ALEXANDRIA, Va.—Texas has seen a rash of nighttime thefts of automated teller machines (ATMs) by organized teams that pry and pull the machines off of their foundations, force them open, then make off with the cash. Security experts say ATM smash-and-grabs are increasing in other states, reports KrebsOnSecurity.com.
Last year, Travelers insurance registered a 220% bump in claims for ATM theft damage in 2020 over 2019, NACS Daily reported in February.
There were at least 139 attacks against the Texas Bankers Association member ATMs during the fiscal year ended November 2020. FBI officials in Houston have made more than 50 arrests of people suspected of being part of organized crime rings that target ATMs.
Based on surveillance camera footage, fraud investigators say the perpetrators follow the same pattern: The thieves strike during the early morning hours with a stolen truck or tractor; use a crowbar to pry open the ATM’s front cover and attach chains to remove the safe door, exposing the canisters of cash inside. The process takes five minutes or less.
According to Tracey Santor, bond product manager for Travelers insurance company, investigators have learned that the smash-and-grabs are used as an initiation for would-be gang members.
“One of the things they found out during the arrest was the people wanting to be in the gang were told they had to bring them $250,000 within a week,” Santor told KrebsonSecurity. “And they were given instructions on how to do it. I’ve also heard of cases where the perpetrators put construction cones around the ATM, so it looks to anyone passing by that they’re legitimately doing construction at the site.”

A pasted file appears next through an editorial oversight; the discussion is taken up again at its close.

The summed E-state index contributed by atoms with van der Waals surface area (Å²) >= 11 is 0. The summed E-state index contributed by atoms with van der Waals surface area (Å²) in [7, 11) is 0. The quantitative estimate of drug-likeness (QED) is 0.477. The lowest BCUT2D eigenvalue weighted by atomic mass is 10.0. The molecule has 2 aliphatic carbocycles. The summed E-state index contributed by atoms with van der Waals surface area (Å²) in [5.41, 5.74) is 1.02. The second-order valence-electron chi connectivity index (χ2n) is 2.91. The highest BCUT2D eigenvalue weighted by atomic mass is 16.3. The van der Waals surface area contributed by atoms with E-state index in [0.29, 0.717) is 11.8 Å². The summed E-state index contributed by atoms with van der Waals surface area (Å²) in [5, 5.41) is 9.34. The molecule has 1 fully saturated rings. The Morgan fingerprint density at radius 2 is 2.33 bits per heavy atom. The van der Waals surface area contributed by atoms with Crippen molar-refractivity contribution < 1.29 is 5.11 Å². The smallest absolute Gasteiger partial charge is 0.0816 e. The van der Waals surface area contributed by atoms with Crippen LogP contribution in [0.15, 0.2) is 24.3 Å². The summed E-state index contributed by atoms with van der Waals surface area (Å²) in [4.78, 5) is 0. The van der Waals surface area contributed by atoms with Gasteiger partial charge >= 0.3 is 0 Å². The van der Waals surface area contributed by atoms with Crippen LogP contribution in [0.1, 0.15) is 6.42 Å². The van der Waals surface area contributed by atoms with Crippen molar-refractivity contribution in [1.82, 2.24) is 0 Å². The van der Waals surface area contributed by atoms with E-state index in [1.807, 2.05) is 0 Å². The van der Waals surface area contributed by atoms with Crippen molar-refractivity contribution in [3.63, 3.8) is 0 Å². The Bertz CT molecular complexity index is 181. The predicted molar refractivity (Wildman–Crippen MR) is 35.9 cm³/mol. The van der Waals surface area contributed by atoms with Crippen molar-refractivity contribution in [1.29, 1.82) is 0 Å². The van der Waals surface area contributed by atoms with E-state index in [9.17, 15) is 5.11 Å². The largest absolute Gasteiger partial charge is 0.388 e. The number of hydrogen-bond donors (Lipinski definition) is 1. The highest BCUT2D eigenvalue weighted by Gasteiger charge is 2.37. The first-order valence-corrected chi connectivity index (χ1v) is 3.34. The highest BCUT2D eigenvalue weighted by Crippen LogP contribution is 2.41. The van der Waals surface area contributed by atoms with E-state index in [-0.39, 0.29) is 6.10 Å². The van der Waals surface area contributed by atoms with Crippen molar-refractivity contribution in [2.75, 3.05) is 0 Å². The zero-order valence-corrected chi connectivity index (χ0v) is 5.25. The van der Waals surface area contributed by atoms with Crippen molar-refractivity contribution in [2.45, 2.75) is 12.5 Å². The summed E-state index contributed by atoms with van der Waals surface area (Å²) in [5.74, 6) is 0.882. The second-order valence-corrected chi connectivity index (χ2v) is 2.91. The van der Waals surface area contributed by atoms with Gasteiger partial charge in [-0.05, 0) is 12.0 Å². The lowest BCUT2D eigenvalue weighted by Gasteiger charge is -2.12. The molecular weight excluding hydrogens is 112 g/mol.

In the 52 weeks ended June 2021, Travelers saw a 257% increase in the number of insurance claims related to ATM smash-and-grabs. That also includes claims where attackers crash a stolen car into a convenience store, and then load the store’s ATM into the vehicle and flee.
Cash losses often exceed $200,000, and replacing destroyed ATMs and related damage can take weeks. Newer model ATMs can cost $80,000 or more.
In January, Texas lawmakers introduced legislation that would make destroying an ATM a third-degree felony offense.
The Texas Bankers Association report, available here, includes a number of recommended steps financial institutions can take to reduce the likelihood of being targeted by chain gangs.
NACS provides a variety of resources for retailers to help ensure the safety and security of their stores. To access these resources, visit the NACS Security and Safety page.